Big Cars, Small Engines
The laws of nature in the automotive ecosystem used to hold that the bigger the car, the bigger the engine. Small cars got the four-bangers, big cars got V8s, and 6-cylinders fell in between. And, if you wanted to make a premium or performance version of a particular model, just shoehorn in a bigger engine. Simple as that: Bigger is better. There was no problem that couldn’t be cured with cubic inches.
The appearance of $4-a-gallon gas and government mandated CAFE standards changed that storyline. Even though car buyers can be instantly fickle about their buying choices based on what gas costs on any given day, manufacturers know that the overarching path is to improved fuel efficiency. And that has resulted in some very interesting trends in engine choices.
For example, in the bread-and-butter midsize segment, standard practice was a 4-cylinder in the entry level, V6 as you moved up the trim ladder. Indeed you’ll still find that with class leaders like the Honda Accord, Toyota Camry and Nissan Altima. But go shopping for a Hyundai Sonata or Kia Optima and you’ll find that the upstarts have only 4-cylinders to offer. Not only that, as you move up from the base model, the engine doesn’t get larger, it gets smaller; from 2.4 liters to 2.0 liters. Okay, it’s turbocharged, and the horsepower bumps from 198 to 274. But that was unthinkable in past generations; you needed a bigger engine to get bigger performance.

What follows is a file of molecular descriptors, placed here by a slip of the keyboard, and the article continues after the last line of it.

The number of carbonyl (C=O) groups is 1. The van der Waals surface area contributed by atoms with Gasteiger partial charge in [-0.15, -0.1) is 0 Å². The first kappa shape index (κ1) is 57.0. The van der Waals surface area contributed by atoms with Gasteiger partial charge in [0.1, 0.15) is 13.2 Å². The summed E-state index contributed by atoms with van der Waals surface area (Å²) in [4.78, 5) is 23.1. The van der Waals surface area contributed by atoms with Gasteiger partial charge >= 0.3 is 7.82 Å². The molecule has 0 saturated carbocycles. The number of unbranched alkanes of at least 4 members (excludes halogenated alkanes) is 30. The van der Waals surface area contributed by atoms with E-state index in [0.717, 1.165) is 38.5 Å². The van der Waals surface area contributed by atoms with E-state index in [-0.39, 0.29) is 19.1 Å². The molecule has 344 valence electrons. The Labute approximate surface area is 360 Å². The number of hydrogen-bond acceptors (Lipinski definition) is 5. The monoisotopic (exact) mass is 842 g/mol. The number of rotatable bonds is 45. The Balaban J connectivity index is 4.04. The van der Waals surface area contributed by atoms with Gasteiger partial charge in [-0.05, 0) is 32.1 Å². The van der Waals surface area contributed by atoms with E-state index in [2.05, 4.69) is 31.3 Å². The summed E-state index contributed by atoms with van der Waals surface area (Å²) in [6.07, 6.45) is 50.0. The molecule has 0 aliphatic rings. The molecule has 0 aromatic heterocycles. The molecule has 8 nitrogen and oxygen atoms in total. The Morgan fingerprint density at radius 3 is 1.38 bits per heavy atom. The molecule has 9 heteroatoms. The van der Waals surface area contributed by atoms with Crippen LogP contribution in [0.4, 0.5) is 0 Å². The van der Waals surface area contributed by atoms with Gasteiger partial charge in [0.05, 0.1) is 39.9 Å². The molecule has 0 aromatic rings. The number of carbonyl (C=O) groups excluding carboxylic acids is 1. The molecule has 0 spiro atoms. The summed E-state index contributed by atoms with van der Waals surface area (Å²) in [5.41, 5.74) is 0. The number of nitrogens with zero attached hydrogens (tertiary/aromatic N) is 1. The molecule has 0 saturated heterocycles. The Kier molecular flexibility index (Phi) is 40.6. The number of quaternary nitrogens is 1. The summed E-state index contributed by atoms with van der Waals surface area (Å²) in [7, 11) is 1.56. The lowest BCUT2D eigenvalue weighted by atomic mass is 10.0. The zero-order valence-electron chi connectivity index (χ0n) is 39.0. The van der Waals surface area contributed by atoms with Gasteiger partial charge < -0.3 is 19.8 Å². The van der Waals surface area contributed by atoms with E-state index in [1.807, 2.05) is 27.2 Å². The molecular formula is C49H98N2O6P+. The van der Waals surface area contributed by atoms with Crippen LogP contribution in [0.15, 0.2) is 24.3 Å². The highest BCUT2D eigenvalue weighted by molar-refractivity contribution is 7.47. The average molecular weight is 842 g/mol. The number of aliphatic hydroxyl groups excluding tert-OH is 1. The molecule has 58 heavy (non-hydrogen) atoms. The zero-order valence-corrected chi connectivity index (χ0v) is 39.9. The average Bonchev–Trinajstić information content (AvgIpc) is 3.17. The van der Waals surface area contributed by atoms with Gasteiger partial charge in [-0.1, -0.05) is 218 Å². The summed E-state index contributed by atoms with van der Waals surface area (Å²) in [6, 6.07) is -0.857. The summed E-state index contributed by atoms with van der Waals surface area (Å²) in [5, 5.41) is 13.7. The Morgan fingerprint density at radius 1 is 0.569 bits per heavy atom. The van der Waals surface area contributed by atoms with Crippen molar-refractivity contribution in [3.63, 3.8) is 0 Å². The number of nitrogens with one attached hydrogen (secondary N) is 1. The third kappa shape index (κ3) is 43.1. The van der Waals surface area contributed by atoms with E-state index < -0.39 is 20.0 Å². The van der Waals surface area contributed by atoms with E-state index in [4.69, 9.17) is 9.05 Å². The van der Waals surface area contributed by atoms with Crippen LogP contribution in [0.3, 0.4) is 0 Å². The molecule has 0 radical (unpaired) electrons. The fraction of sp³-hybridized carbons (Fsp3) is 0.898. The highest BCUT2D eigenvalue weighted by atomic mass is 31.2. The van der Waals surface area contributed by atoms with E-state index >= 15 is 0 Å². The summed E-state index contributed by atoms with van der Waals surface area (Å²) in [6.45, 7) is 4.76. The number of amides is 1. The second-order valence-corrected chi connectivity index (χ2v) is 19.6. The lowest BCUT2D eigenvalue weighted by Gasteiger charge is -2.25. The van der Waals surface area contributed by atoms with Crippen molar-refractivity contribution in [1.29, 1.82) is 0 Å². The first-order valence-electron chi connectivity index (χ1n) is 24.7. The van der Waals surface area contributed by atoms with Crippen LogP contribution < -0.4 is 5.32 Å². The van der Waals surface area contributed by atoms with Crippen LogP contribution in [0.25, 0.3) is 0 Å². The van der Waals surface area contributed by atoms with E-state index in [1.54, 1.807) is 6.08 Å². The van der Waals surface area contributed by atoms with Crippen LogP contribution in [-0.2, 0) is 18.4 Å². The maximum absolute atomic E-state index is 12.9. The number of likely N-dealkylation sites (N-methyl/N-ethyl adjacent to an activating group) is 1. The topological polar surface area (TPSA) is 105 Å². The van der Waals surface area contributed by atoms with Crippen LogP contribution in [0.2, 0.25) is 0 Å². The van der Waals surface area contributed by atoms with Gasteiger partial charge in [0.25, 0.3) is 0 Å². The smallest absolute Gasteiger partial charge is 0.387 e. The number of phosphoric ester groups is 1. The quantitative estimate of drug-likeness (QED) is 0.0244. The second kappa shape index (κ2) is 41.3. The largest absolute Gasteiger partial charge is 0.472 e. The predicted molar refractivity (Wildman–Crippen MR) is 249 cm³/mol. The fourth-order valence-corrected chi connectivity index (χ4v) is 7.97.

Hyundai and Kia are not alone. Shopping for a 2013 Chevrolet Malibu? No V6 to be found; all Malibus will have 4-cylinder engines. Likewise for the 2013 Ford Fusion. Ford is going all-in on the 4-cylinder mills. You can even get the fullsize Taurus and the big crossover Explorer outfitted with the 2.0 liter EcoBoost. Again, turbocharging makes up for the lack of cubic inches.
The premium brands are getting in on the act as well. Jaguar currently features only V8s, hasn’t offered a V6 for several years, and have not had a 4-cylinder in their lineup since 1948, according to Automotive News. Both flavors will be available starting this fall, with a supercharged 3.0 liter V6 available in the XF and XJ, and a turbo 2.0 liter four, lifted from the Range Rover Evoque, available in the XF.
The key to this trend has been getting consumers to think a bit differently; it’s not size that matters, it’s horsepower and torque. Improvements and refinements in turbocharging have allowed carmakers to offer the power of bigger engines in smaller, more fuel efficient powerplants. This helps both the consumer searching for better MPG, and the manufacturer looking forward to meeting increasingly tough CAFE standards.
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